Utah is just full of natural wonders – attractions that are so amazing we just can’t help visit over and over. We wrote about 14 of Utah’s natural wonders in
this article. Now we’ve created a road trip that takes you to several of the gorgeous spots featured in that article. Because Utah is so vast, we’ve created this road trip for the natural wonders in the southern part of the state.
Dead Horse Point State Park
Every once in awhile when I post photos of Dead Horse Point, I get comments with people saying that I've posted the Grand Canyon (which is clearly not in Utah). Nope...this is really is in Utah - it's our very own canyon that is grand. The overlook here is truly stunning; the view stretches for miles, and the Colorado River winds through the valley about 2,000 feet below.
Delicate Arch, Arches National Park
Oh, Delicate Arch. You're on Utah's license plate for a reason. You're immense (65 feet tall!), and so, so beautiful. Check out this stunning arch (and maybe a few of the other 2,000 arches in the park). It's photogenic all times of day, and in all weather.
Goblin Valley, Goblin Valley State Park
Is there a stranger place in the state of Utah? I think not! These funny little hoodoo goblins are charming and weird (kind of like the Beehive State itself!). You'll find thousands of formations here; they're carved from Entrada sandstone.
Waterpocket Fold, Capitol Reef National Park
The Waterpocket Fold is truly a natural wonder - at just over 100 miles long, it's one of the world's longest monocline (a fancy word that just means folded rock layers). It was created between 50 and 70 million years ago. The "waterpocket" part of its name comes into play because of the various depressions in the sandstone that act as water catchments.
Pando, Fishlake National Forest
You might think that Pando consists of thousands of quaking aspen trees...but that's not the case at all! Pando is one organism - with thousands of shoots coming off of one main, male tree. It's the heaviest organism in the entire world, weighing an estimated 6,600 short tons. Walk through this amazing forest and listen to the wind in the aspens...amazing.
Bryce Canyon Amphitheater, Bryce Canyon National Park
I have to admit - Bryce Canyon National Park is my favorite. The amphitheater, with its hoodoos and spires, is just simply magnificent. I think that the view here is the best in the Beehive State. Do you agree? View the amphitheater from any of the four viewpoints along Hwy 63: Sunrise, Sunset, Inspiration and Bryce Points.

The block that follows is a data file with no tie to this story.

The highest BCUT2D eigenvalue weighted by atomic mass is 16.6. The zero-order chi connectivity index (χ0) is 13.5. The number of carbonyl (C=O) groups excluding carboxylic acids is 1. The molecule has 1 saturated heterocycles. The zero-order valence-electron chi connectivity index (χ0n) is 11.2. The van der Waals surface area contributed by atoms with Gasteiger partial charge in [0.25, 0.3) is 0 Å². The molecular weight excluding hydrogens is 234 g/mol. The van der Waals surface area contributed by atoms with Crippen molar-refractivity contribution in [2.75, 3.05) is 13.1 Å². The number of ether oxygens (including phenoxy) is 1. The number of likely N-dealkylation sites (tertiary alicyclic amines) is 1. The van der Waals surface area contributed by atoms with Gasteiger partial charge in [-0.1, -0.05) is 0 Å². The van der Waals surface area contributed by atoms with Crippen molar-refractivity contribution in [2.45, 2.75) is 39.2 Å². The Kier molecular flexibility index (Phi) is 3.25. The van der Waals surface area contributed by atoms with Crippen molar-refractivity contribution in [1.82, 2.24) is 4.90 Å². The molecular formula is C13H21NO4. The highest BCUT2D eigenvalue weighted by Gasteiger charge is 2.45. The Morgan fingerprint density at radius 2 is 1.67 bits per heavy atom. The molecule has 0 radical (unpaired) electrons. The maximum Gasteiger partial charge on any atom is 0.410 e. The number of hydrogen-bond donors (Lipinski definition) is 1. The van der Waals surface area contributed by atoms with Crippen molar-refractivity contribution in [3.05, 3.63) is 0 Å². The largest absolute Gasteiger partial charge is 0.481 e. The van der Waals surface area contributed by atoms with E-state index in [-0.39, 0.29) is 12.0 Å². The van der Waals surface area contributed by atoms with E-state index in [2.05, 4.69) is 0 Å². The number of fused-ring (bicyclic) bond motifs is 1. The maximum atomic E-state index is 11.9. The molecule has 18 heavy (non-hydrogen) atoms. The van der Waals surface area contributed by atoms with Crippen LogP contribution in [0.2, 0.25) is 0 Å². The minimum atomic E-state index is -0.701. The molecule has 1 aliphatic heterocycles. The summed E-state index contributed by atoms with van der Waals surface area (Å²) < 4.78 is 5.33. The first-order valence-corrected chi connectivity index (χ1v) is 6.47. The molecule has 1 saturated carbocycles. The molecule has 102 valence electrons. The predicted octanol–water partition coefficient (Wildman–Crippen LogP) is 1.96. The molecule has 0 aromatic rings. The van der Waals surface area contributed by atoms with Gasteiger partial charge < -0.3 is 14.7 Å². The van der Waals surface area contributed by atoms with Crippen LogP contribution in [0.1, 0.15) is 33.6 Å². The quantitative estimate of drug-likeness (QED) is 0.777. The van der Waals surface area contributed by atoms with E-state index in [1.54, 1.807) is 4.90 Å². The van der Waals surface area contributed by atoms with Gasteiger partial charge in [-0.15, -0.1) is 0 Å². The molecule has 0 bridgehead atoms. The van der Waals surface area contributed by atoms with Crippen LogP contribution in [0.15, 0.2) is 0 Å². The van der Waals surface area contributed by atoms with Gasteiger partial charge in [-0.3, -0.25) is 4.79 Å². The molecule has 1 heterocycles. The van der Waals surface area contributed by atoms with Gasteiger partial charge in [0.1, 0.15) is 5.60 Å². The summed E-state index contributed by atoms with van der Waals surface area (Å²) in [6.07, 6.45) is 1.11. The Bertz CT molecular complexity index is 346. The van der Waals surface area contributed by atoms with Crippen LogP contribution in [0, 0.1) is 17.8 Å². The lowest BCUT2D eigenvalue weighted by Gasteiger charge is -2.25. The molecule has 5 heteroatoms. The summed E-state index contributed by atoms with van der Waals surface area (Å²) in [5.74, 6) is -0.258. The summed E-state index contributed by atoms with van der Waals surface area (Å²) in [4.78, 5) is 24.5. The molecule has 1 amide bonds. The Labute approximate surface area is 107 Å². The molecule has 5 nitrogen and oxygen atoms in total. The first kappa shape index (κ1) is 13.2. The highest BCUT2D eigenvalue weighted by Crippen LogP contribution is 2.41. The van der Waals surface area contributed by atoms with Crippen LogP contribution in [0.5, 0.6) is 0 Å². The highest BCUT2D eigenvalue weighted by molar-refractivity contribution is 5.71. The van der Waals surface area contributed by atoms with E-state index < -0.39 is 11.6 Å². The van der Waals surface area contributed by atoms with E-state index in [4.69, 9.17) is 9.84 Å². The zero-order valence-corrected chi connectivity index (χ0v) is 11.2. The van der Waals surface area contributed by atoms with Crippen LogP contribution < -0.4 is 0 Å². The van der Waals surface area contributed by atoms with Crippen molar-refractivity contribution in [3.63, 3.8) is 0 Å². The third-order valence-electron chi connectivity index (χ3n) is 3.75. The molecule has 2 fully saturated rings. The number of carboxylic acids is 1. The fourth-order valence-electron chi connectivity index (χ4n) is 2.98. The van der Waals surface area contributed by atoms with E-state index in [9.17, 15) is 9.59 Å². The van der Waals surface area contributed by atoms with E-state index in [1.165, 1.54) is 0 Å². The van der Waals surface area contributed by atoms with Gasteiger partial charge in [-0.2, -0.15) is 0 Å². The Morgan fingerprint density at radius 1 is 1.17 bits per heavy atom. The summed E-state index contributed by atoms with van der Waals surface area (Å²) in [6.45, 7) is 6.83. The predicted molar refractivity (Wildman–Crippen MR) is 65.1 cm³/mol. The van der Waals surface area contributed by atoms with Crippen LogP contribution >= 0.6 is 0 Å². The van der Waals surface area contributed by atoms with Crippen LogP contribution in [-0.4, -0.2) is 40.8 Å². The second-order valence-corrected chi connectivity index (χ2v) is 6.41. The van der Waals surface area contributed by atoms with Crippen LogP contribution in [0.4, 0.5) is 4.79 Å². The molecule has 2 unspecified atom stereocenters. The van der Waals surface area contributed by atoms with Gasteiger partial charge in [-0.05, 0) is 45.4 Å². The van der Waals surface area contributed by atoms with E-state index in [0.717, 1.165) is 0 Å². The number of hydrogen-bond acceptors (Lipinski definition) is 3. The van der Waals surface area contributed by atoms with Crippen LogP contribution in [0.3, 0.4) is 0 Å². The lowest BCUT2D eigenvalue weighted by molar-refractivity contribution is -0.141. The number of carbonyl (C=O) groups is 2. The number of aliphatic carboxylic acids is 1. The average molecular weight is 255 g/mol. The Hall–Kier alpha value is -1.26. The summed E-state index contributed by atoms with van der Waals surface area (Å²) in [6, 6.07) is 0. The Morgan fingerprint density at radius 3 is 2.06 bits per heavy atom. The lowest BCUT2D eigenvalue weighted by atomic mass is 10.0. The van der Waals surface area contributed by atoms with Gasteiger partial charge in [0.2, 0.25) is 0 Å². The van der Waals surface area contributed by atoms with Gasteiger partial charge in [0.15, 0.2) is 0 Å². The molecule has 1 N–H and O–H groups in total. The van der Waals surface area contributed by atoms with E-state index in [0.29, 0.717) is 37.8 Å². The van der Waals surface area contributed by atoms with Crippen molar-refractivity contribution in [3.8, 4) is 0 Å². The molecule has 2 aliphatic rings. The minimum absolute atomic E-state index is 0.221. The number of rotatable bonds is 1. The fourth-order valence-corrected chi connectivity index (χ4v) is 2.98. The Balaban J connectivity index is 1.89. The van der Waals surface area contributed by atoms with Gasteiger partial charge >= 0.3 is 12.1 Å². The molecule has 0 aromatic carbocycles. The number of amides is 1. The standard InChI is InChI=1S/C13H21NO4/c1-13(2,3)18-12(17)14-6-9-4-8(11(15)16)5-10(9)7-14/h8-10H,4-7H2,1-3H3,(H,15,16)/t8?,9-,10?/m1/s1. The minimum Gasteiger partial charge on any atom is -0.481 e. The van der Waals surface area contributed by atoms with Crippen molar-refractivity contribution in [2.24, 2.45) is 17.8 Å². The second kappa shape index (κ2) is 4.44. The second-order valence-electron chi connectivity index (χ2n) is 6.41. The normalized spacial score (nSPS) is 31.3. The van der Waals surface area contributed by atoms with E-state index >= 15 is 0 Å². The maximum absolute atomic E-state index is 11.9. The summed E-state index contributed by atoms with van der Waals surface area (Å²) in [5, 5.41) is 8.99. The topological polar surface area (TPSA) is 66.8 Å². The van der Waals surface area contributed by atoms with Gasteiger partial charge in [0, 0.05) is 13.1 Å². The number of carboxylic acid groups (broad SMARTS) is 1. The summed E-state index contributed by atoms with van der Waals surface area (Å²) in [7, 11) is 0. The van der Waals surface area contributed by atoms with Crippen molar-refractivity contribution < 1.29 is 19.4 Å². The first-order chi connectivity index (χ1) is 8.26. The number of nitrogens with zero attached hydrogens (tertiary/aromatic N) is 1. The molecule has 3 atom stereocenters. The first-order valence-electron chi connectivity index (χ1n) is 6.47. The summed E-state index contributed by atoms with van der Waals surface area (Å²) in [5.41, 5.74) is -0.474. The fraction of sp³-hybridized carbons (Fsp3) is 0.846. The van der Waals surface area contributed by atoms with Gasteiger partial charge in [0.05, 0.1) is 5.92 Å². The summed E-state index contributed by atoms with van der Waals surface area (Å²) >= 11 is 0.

Coral Pink Sand Dunes State Park
Much of Utah is desert...but the Coral Pink Sand Dunes are the kind of desert you think of when you think of the Sahara. ATV enthusiasts love it here, but it's also an amazing place to play, hike and photograph. The dunes move as much as 50 feet per year, and they get their rich, pink color from Navajo sandstone.
Zion Canyon, Zion National Park
Zion National Park is the most popular in our state, with more than 3.5 million visitors annually. You can see why when you view Zion Canyon (this photo was taken from the Zion Canyon Overlook along the Canyon Overlook Trail). The canyon is truly stunning - especially after a storm.
Buckskin Gulch, Between Kanab and Page, Arizona
Buckskin Gulch is the longest, deepest slot canyon in the entire Southwest. It's right on the Utah border, near the Vermilion Cliffs National Monument. The canyon is gorgeous, with its twisting paths and stunning colors and textures. Check it out - but make sure to steer clear if there's a threat of rain - it's deadly during a flash flood.
Allow several days (or two-three weeks, if you’ve got the time) to see these natural wonders. You could really spend months in this portion of the state, and still not see everything. The road trip takes on a total of 556 miles, but feel free to add on some more of Utah’s national or state parks to see even more attractions.